(R)-1,2-Di(2-thienyl)-2-hydroxyethan-1-one (2s) Colorless solid; yield: 73% (91% ee); mp 1078 C [Lit.[33], mp 108 ± 1098 C for (R)-2-Hydroxy-1,2-bis(4-methoxyphenyl)ethan-1-one (2n) D : À 392.0 (c 0.1, CHCl3) [Lit.[32], [a]20 0.1, CHCl3) for 95% ee]; HPLC (Chiralpak AD): Rt (R) ˆ 35.0 min; Rt (S) ˆ Colorless solid; yield: 95% (> 99% ee); mp 1128 C [Lit.[2c], mp 109 ± 1108 C 40.6 min; 1H NMR (400 MHz, CDCl3/CCl4): d ˆ 7.10 ± 7.40 (m, 4H), 6.41 ± 6.60 (m, 2H), 5.81 (d, J ˆ 5.8 Hz, 1H), 4.14 (d, J ˆ 5.8 Hz, 1H); 13C NMR D : À 90.4 (c 1.0, CH3OH) [Lit.[3c], [a]r:t: (100 MHz, CDCl3/CCl4): d ˆ 196.2, 148.1, 143.5, 124.7, 119.6, 119.2, 113.1, 3OH) for 86% ee]; HPLC (Chiralpak AD, n-hexane/2-propanol ˆ 1H NMR (400 MHz, CDCl3/CCl4): d ˆ 7.85 (d, J ˆ 8.6 Hz, 2H), 7.24 (d, J ˆ8.6 Hz, 2H), 7.16 (d, J ˆ 8.6 Hz, 2H), 6.82 (d, J ˆ 8.6 Hz, 2H), 5.84 (d, J ˆ5.7 Hz, 1H), 4.46 (d, J ˆ 5.7 Hz, 1H), 3.85 (s, 3H), 3.76 (s, 3H); 13C NMR(100 MHz, CDCl3/CCl4): d ˆ 197.3, 164.2, 159.9, 132.4, 131.9, 129.4, 126.8, Synthesis of (R)-2-Hydroxy-1,2-bis(3-methoxyphenyl)ethan- To a suspension of 3-methoxybenzaldehyde (1.62 g, 12 mmol) in dimethyl (R)-2-Hydroxy-1,2-bis(4-methylphenyl)ethan-1-one (2o) sulfoxide (40 mL) and potassium phosphate buffer [160 mL, 50 mM, pH 7.0,containing MgCl2 (2.5 mM) andThDP (0.15 mM)] BAL (0.3 U/mL) was Colorless solid; yield: 94% (> 99% ee); mp 908 C [Lit.[30], mp 898 C for added and the reaction-mixture stirred at 218 C. After a reaction-time of 3 h the product, which accumulates as a yellow oil, was separated by D : À 150.0 (c 0.7, CH3OH) [Lit.[3c], [a]r:t: centrifugation and 3-methoxybenzaldehyde (1.62 g, 12 mmol) was added 3OH) for 82% ee; Lit.[3b], [a]D: 107.0, (CH3OH) for 82.5% ee (S)]; to the buffer solution. The reaction-mixture was stirred for an additional 3 h t (R) ˆ 30.2 min; Rt (S) ˆ 36.0 min; 1H NMR at 218 C before extraction with dichloromethane (3 x 50 mL) was carried out.
3/CCl4): d ˆ 7.83 (d, J ˆ 8.1 Hz, 2H), 7.18 ± 7.22 (m, 4H), 7.16 (d, J ˆ 8.1 Hz, 2H), 5.88 (d, J ˆ 5.8 Hz, 1H), 4.52 (d, J ˆ 5.8 Hz, 1H), 2.36 After drying the collected organic phase over Na2SO4, removal of the solvent (s, 3H), 2.30 (s, 3H); 13C NMR (100 MHz, CDCl under reduced pressure gave the crude product. Crystallization at 138.3, 136.9, 131.5, 130.0, 129.7, 129.6, 128.1, 76.1, 22.1, 21.6.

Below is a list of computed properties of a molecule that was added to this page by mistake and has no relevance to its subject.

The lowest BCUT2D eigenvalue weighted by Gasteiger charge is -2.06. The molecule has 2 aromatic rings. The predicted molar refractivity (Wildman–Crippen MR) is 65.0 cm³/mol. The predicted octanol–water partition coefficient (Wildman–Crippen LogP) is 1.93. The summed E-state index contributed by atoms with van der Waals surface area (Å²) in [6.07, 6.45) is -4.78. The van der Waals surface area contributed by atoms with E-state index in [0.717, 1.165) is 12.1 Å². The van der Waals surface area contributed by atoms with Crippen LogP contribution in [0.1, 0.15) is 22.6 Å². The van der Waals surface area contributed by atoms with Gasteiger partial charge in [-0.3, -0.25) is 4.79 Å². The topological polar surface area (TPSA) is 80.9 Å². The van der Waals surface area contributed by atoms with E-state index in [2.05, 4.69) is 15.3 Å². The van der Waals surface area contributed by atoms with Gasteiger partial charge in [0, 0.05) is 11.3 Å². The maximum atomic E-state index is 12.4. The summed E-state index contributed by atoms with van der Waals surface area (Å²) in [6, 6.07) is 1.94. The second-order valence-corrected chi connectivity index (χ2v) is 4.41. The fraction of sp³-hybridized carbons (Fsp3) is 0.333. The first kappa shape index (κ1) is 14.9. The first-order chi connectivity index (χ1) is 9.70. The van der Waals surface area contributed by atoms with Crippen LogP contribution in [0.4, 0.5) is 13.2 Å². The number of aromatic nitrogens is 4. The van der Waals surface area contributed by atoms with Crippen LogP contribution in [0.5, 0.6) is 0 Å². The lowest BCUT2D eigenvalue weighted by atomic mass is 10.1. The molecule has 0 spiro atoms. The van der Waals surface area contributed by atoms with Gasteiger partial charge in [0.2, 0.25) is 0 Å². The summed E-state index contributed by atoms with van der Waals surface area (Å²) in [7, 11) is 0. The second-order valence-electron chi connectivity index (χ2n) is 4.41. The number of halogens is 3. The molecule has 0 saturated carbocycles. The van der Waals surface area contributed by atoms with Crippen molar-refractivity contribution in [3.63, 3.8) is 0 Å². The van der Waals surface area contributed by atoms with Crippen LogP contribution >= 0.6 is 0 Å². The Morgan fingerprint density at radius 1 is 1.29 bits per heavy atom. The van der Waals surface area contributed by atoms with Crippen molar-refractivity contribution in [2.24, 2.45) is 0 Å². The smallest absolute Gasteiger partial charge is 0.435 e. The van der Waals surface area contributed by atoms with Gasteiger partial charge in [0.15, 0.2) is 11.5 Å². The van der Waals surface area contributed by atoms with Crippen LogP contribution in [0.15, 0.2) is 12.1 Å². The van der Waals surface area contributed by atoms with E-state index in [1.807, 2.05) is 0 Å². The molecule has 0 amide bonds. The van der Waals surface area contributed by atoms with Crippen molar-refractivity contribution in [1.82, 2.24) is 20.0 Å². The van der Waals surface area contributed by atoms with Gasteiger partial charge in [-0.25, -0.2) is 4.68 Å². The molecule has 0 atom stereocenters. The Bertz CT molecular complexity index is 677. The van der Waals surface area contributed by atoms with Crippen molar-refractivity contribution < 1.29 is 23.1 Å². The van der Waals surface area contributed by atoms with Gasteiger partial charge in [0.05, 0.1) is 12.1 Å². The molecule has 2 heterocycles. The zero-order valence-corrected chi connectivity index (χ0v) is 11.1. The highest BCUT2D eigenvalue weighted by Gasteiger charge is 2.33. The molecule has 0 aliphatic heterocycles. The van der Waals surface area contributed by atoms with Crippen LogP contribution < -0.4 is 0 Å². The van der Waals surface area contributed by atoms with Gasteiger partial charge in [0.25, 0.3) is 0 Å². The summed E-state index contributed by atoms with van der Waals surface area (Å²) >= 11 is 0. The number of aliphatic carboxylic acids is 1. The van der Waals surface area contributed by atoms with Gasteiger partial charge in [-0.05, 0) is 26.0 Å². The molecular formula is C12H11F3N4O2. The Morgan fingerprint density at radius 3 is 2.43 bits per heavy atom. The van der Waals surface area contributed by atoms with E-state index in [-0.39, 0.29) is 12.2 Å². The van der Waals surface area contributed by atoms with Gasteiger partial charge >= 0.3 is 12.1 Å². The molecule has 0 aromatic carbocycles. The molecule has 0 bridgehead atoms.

À 188C from isohexane/ethyl acetate afforded the pure product as a whitesolid; yield: 3.03 g (93%, > 99% ee); mp 558 C [Lit.[34], mp 558 C for racemiccompound]; [a]20 D : À 156.0 (c 1.0, CH3OH) [Lit.[3c], [a]r:t: OH) for 66% ee]; HPLC (Chiralpak AD, n-hexane/2-propanol ˆ 90:10, flow (R)-1,2-Bis(2,4-difluorophenyl)-2-hydroxyethan-1-one (2p) 0.90 mL minÀ1, 20 8C): Rt (R) ˆ 41.0 min; Rt (S) ˆ 54.1 min; 1H NMR(300 MHz, CDCl3): d ˆ 7.46 ± 7.51 (m, 2H), 7.22 ± 7.34 (m, 2H), 7.07 (d, Semisolid; yield: 87% (> 99% ee); [a]20 J ˆ 8.4 Hz, 1H), 6.94 (d, J ˆ 6.9 Hz, 1H), 6.86 (t, J ˆ 2.4 Hz, 1H), 6.82 (d, J ˆ (Chiralpak AD): Rt (R) ˆ 17.3 min; Rt (S) ˆ 18.3 min; 1H NMR (400 MHz, 8.4 Hz, 1H), 5.90 (d, J ˆ 6.1 Hz, 1H), 4.54 (d, J ˆ 6.1 Hz, 1H), 3.81(s, 3H), 3.77 CDCl3/CCl4): d ˆ 7.82 ± 7.97 (m, 2H), 6.86 ± 7.10 (m, 4H), 5.87 (s, 1H), 4.18 (s, 3H); 13C NMR (75.5 MHz, CDCl3): d ˆ 198.9, 160.3, 159.9, 140.6, 134.9, (br.s, 1H); 13C NMR (100 MHz, CDCl3/CCl4): d ˆ 195.2 (d, J ˆ 5 Hz), 166.3 130.4, 129.9, 122.0, 120.7, 120.3, 114.3, 113.5, 113.3, 76.4, 55.6, 55.4.